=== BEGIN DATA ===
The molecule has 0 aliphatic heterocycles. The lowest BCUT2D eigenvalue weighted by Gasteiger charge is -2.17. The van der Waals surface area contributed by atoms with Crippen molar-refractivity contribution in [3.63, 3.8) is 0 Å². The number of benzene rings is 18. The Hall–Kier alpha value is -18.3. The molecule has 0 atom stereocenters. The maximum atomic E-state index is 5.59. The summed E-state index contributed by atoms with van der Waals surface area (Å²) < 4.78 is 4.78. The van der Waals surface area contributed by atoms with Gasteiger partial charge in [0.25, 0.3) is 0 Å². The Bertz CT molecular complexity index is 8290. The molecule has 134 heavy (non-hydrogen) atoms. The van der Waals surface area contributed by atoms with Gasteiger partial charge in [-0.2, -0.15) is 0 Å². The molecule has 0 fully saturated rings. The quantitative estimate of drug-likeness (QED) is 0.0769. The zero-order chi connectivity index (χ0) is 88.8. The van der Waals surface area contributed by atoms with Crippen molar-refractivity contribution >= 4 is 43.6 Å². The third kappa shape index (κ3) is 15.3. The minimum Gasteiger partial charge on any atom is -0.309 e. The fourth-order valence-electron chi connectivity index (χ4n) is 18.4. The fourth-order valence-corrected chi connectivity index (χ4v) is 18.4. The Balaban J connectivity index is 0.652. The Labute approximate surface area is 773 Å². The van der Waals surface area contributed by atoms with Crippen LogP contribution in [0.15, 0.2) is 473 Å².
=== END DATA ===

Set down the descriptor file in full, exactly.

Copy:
The molecule has 0 aliphatic heterocycles. The lowest BCUT2D eigenvalue weighted by Gasteiger charge is -2.17. The van der Waals surface area contributed by atoms with Crippen molar-refractivity contribution in [3.63, 3.8) is 0 Å². The number of benzene rings is 18. The Hall–Kier alpha value is -18.3. The molecule has 0 atom stereocenters. The maximum atomic E-state index is 5.59. The summed E-state index contributed by atoms with van der Waals surface area (Å²) < 4.78 is 4.78. The van der Waals surface area contributed by atoms with Gasteiger partial charge in [0.25, 0.3) is 0 Å². The Bertz CT molecular complexity index is 8290. The molecule has 134 heavy (non-hydrogen) atoms. The van der Waals surface area contributed by atoms with Gasteiger partial charge in [-0.2, -0.15) is 0 Å². The molecule has 0 fully saturated rings. The quantitative estimate of drug-likeness (QED) is 0.0769. The zero-order chi connectivity index (χ0) is 88.8. The van der Waals surface area contributed by atoms with Crippen molar-refractivity contribution >= 4 is 43.6 Å². The third kappa shape index (κ3) is 15.3. The minimum Gasteiger partial charge on any atom is -0.309 e. The fourth-order valence-electron chi connectivity index (χ4n) is 18.4. The fourth-order valence-corrected chi connectivity index (χ4v) is 18.4. The Balaban J connectivity index is 0.652. The Labute approximate surface area is 773 Å². The van der Waals surface area contributed by atoms with Crippen LogP contribution in [0.15, 0.2) is 473 Å².